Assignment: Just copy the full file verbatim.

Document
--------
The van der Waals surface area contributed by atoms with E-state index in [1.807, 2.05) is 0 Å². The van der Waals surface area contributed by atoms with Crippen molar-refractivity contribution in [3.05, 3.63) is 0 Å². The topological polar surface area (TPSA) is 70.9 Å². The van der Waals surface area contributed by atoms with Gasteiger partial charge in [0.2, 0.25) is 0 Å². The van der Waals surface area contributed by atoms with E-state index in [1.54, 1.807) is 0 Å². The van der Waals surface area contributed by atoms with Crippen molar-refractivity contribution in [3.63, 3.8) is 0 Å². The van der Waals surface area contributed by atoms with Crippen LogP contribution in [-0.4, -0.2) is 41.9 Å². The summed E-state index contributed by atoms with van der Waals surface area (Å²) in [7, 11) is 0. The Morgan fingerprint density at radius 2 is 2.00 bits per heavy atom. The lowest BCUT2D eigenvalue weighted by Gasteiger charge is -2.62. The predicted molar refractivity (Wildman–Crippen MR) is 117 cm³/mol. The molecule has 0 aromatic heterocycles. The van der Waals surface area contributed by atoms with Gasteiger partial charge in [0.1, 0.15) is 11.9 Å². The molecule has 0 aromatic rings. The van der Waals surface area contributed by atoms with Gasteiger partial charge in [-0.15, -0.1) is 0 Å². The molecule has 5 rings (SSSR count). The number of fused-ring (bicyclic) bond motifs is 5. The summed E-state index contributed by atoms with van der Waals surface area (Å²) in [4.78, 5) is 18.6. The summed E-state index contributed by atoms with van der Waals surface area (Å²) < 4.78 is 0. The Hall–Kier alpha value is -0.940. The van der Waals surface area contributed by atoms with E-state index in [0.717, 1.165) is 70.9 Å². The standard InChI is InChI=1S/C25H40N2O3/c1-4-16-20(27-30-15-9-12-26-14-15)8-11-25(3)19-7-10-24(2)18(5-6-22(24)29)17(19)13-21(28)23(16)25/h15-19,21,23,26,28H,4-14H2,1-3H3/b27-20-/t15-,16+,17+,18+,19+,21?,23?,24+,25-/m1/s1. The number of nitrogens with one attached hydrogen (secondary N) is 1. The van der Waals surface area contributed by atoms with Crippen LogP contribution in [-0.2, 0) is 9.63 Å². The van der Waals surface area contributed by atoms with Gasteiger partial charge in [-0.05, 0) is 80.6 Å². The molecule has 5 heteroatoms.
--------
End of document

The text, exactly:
The van der Waals surface area contributed by atoms with E-state index in [1.807, 2.05) is 0 Å². The van der Waals surface area contributed by atoms with Crippen molar-refractivity contribution in [3.05, 3.63) is 0 Å². The topological polar surface area (TPSA) is 70.9 Å². The van der Waals surface area contributed by atoms with Gasteiger partial charge in [0.2, 0.25) is 0 Å². The van der Waals surface area contributed by atoms with E-state index in [1.54, 1.807) is 0 Å². The van der Waals surface area contributed by atoms with Crippen molar-refractivity contribution in [3.63, 3.8) is 0 Å². The van der Waals surface area contributed by atoms with Crippen LogP contribution in [-0.4, -0.2) is 41.9 Å². The summed E-state index contributed by atoms with van der Waals surface area (Å²) in [7, 11) is 0. The Morgan fingerprint density at radius 2 is 2.00 bits per heavy atom. The lowest BCUT2D eigenvalue weighted by Gasteiger charge is -2.62. The predicted molar refractivity (Wildman–Crippen MR) is 117 cm³/mol. The molecule has 0 aromatic heterocycles. The van der Waals surface area contributed by atoms with Gasteiger partial charge in [0.1, 0.15) is 11.9 Å². The molecule has 0 aromatic rings. The van der Waals surface area contributed by atoms with Gasteiger partial charge in [-0.15, -0.1) is 0 Å². The molecule has 5 rings (SSSR count). The number of fused-ring (bicyclic) bond motifs is 5. The summed E-state index contributed by atoms with van der Waals surface area (Å²) in [4.78, 5) is 18.6. The summed E-state index contributed by atoms with van der Waals surface area (Å²) < 4.78 is 0. The Hall–Kier alpha value is -0.940. The van der Waals surface area contributed by atoms with E-state index in [0.717, 1.165) is 70.9 Å². The standard InChI is InChI=1S/C25H40N2O3/c1-4-16-20(27-30-15-9-12-26-14-15)8-11-25(3)19-7-10-24(2)18(5-6-22(24)29)17(19)13-21(28)23(16)25/h15-19,21,23,26,28H,4-14H2,1-3H3/b27-20-/t15-,16+,17+,18+,19+,21?,23?,24+,25-/m1/s1. The number of nitrogens with one attached hydrogen (secondary N) is 1. The van der Waals surface area contributed by atoms with Crippen LogP contribution in [-0.2, 0) is 9.63 Å². The van der Waals surface area contributed by atoms with Gasteiger partial charge in [-0.05, 0) is 80.6 Å². The molecule has 5 heteroatoms.